The Dangers of Sinkholes

 

This past week an unfortunate nightmare came true - a family had the unthinkable horror of hearing and watching a loved one perish when a sinkhole opened under the man’s bedroom in his Florida home.  As has been reported, sinkhole losses have been increasing in magnitude and volume throughout the country, especially in certain jurisdictions such as Florida.  A study by the Florida Office of Insurance Regulation found the number of sinkhole claims in Florida more than tripled between 2006 and 2009.  And, it is only getting worse.

A sinkhole is a natural depression or hole in the Earth’s surface.  Sinkholes generally form through the natural process of underground streams causing erosion to surface layers.  Once the erosion occurs and the water dissipates, the layers above the erosion can collapse into the voids causing a hole.  However, these layers can also hold in place for years, and even after properties are constructed upon them.  Unfortunately though, once the layers fail and a sinkhole occurs, property constructed upon the void will be damaged.  And, in the worst cases, lives will be lost.

Generally, building codes and statutes in many states do not require a contractor to investigate for voids and the propensity for sinkholes.  Once would hope that after this terrible disaster, state legislatures would enact stricter construction codes.  However, in the interim, we will have to rely on the integrity of the construction professionals and their construction plans and specifications. 

Many engineering plans and specifications require a geotechnical engineering review of the ground that should identify issues related to voids.  If a building is not built pursuant to an engineering plan requiring such a review, and damages occur, a claim may be viable against the builder and any of its subcontractors who failed to comply with the plans.  Or, alternatively, if the building was constructed pursuant to the plans but the geotechnical review was inadequate, a claim may be viable against the geotechnical engineer.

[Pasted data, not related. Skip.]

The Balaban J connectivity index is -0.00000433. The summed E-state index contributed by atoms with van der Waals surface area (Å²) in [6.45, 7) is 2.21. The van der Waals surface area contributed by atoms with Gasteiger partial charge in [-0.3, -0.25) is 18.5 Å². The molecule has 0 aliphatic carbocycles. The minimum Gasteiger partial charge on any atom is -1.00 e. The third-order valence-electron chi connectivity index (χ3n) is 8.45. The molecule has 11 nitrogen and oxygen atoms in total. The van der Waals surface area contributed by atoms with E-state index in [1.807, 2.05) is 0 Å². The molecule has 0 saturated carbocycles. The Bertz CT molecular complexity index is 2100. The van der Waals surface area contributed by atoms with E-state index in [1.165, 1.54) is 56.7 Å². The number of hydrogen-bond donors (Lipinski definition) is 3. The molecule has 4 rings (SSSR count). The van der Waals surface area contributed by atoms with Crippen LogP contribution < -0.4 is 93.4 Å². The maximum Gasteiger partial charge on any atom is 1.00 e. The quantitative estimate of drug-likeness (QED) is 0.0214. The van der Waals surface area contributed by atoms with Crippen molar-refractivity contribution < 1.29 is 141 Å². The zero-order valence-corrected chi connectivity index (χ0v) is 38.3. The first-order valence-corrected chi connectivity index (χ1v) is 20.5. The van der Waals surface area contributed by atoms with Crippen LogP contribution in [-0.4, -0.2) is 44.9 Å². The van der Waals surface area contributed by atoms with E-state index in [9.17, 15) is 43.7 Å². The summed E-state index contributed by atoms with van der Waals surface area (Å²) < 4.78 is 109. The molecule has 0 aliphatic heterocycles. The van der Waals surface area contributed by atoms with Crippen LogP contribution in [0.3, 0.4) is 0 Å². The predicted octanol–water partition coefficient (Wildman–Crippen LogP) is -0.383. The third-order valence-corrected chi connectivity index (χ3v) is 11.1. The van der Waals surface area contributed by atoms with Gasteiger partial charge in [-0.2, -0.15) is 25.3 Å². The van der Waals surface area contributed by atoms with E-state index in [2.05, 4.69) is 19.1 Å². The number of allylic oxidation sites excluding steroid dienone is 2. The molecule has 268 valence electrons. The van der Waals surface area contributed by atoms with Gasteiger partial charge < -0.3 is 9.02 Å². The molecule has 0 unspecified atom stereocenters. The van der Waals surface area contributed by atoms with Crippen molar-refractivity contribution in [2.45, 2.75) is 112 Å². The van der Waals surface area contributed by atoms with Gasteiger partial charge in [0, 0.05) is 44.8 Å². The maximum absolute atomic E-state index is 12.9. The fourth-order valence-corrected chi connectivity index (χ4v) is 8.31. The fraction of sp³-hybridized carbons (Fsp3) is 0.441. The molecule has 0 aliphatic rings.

Prior to undertaking a subrogation investigation of sinkholes, it is prudent to determine the age of the property.  As with all construction claims, it is important to determine whether the claim arises within the State’s statute of repose – Florida’s statute of repose is 10 years.  Florida Statute §95.11(3)(c).

In order to determine whether a viable subrogation claim exists, a licensed structural engineer should review the construction plans and specifications to determine if a geotechnical review was required.  If one was required, then a geotechnical engineer should be retained to determine whether the original review was proper.  Finally, the structural engineer needs to determine whether the damages caused were due to the original contractor’s failure to construct the property in accordance with the information supplied by the geotechnical review. 

Cozen O’Connor has been successfully handling construction claims for decades, including those arising from natural disasters.  We stand ready to address the ever increasing issues of sinkhole damage.  We are available for further consultation to discuss any recovery issues that you may be confronting.

 

 

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